Sam McDonald, Vice-President of Sales of the Phillips Company, was concerned with the potential role of his sales force in correcting his company’s image in the electric utility industry. The Phillips Company, one of the leading manufacturers of steam power plants in the United States, was located in Philadelphia. The company was started by Aaron Phillips, who began manufacturing small steam engines in Philadelphia in 1846. Currently the company had annual sales in excess of $200 million and sold power plants to industrial users throughout the world. McDonald was concerned because public utilities, important users of steam power equipment, only accounted for 12 to 15 percent of Phillips’ sales. Some utilities were good customers, but many other major utilities never bought from the company at all. Concerned With whether this low acceptance was a result of a poor image of steam power plants as a power alternative or a poor image of the Phillips Company as a source of steam power plants, McDonald suggested to top management that they explore the buying attitudes and motivation of electric utility companies as completely as possible. To remove the risk of personal bias, an outside research agency was called in to conduct the survey.
The research agency set out to find out what customers and potential customers really thought of the Phillips Company. Depth interviews were carried out with influential buying personnel in a selected sample of all electric utilities. The results that were presented to the executive committee in September were not too pleasant to hear. In general, Phillips’ engineering skills were rated highly; product quality and workmanship were considered good. However, a number of respondents thought of Phillips as a completely static company. They were completely unaware of Phillips’ excellent research operations and many new product developments.
The research organization pointed out other useful information about the Phillips Company and its market. Sales were normally personnel related; that is, personal relationships and personalities were important in the buying decision. The buying responsibility was widely dispersed for products sold by Phillips. As many as forty people, ranging from the president down, might be involved in a purchase. Many Phillips salespeople were not too well informed about the details of new product developments and would probably need additional training to be able to answer technical questions.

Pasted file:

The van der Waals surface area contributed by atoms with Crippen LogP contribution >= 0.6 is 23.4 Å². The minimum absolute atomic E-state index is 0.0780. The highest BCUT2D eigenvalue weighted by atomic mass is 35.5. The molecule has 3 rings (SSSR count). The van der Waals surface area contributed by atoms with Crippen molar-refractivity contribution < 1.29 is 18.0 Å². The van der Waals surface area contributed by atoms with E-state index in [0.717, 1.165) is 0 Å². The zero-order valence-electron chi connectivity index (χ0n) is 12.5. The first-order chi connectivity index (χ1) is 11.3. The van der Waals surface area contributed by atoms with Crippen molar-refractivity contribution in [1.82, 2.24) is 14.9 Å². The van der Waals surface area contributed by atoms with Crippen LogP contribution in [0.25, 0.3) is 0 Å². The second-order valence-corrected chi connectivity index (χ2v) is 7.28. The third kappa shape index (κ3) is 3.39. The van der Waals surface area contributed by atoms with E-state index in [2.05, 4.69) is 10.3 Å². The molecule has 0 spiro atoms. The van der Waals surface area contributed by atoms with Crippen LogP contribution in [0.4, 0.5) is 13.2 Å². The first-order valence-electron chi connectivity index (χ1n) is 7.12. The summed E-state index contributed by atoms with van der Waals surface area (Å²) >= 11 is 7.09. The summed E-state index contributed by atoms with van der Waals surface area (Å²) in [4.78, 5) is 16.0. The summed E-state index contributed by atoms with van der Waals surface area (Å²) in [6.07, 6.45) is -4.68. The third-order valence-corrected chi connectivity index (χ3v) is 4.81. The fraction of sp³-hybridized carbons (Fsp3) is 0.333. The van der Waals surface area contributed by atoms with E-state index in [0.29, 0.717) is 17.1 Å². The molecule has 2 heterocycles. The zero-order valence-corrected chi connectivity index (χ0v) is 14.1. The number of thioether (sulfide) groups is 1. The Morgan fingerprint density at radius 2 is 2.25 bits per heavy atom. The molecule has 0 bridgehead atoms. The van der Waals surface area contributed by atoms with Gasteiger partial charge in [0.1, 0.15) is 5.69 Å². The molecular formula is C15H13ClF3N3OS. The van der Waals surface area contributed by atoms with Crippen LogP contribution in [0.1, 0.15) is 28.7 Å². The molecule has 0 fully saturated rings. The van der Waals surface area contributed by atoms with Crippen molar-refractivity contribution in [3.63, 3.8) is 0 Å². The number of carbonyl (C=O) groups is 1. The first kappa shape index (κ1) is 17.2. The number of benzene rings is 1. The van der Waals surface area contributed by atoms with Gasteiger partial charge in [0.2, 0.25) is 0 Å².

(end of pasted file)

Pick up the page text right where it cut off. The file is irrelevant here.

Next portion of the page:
It was obvious to McDonald that Phillips’ communications methods had failed completely to keep potential utility customers aware of changes taking place in the company and its products. Some method had to be devised to break down the communications barrier and sell Phillips products. At this point a disagreement developed between the advertising and sales departments as to how to go about changing the image. Representatives of the advertising department came up with two possible approaches that could be used separately or jointly. First, they might advertise in mass media to get across the Phillips story. Second, they could launch an intensive publicity campaign, blanketing all news media and particularly utilities trade media with information and press releases. McDonald’s suggested approach started with a complete upgrading of information to the sales force about new-product developments and current research. Then, the sales staff could make presentations directly to prospects in the field. Flipcharts and visual aids could be used where appropriate. Alternatively, the company could try to schedule educational meetings for key electric utility personnel. This would require a traveling symposium, staffed by top personnel and equipped with audiovisual aids, that could spend several hours with groups of employees in selected utilities across the country.
Source: Richard R. Still, Edward W. Cundliff, Normal A. P Govoni, Sandeep Puri (2017), Sales and Distribution Management: Decisions, Strategies, and Cases, Pearson; Sixth edition.
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